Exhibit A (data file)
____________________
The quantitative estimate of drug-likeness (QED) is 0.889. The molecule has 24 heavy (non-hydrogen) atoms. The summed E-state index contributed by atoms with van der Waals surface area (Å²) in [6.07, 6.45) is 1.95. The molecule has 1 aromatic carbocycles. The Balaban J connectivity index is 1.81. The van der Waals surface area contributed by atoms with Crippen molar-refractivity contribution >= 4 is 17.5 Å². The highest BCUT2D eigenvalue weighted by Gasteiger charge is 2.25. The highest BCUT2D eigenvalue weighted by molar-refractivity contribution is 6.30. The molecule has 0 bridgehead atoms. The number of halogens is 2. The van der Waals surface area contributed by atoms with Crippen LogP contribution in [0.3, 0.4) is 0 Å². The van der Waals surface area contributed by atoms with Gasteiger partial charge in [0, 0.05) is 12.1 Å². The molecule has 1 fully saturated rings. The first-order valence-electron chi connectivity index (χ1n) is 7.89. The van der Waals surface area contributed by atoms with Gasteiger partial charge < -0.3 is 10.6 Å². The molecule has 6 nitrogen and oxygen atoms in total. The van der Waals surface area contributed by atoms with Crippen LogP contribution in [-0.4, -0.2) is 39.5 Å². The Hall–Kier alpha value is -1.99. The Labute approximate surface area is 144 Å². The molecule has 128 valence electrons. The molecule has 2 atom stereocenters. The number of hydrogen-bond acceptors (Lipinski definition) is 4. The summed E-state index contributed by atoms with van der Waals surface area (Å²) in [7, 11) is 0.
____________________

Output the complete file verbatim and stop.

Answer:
The quantitative estimate of drug-likeness (QED) is 0.889. The molecule has 24 heavy (non-hydrogen) atoms. The summed E-state index contributed by atoms with van der Waals surface area (Å²) in [6.07, 6.45) is 1.95. The molecule has 1 aromatic carbocycles. The Balaban J connectivity index is 1.81. The van der Waals surface area contributed by atoms with Crippen molar-refractivity contribution >= 4 is 17.5 Å². The highest BCUT2D eigenvalue weighted by Gasteiger charge is 2.25. The highest BCUT2D eigenvalue weighted by molar-refractivity contribution is 6.30. The molecule has 0 bridgehead atoms. The number of halogens is 2. The van der Waals surface area contributed by atoms with Crippen LogP contribution in [0.3, 0.4) is 0 Å². The van der Waals surface area contributed by atoms with Gasteiger partial charge in [0, 0.05) is 12.1 Å². The molecule has 1 fully saturated rings. The first-order valence-electron chi connectivity index (χ1n) is 7.89. The van der Waals surface area contributed by atoms with Gasteiger partial charge < -0.3 is 10.6 Å². The molecule has 6 nitrogen and oxygen atoms in total. The van der Waals surface area contributed by atoms with Crippen LogP contribution in [-0.4, -0.2) is 39.5 Å². The Hall–Kier alpha value is -1.99. The Labute approximate surface area is 144 Å². The molecule has 128 valence electrons. The molecule has 2 atom stereocenters. The number of hydrogen-bond acceptors (Lipinski definition) is 4. The summed E-state index contributed by atoms with van der Waals surface area (Å²) in [7, 11) is 0.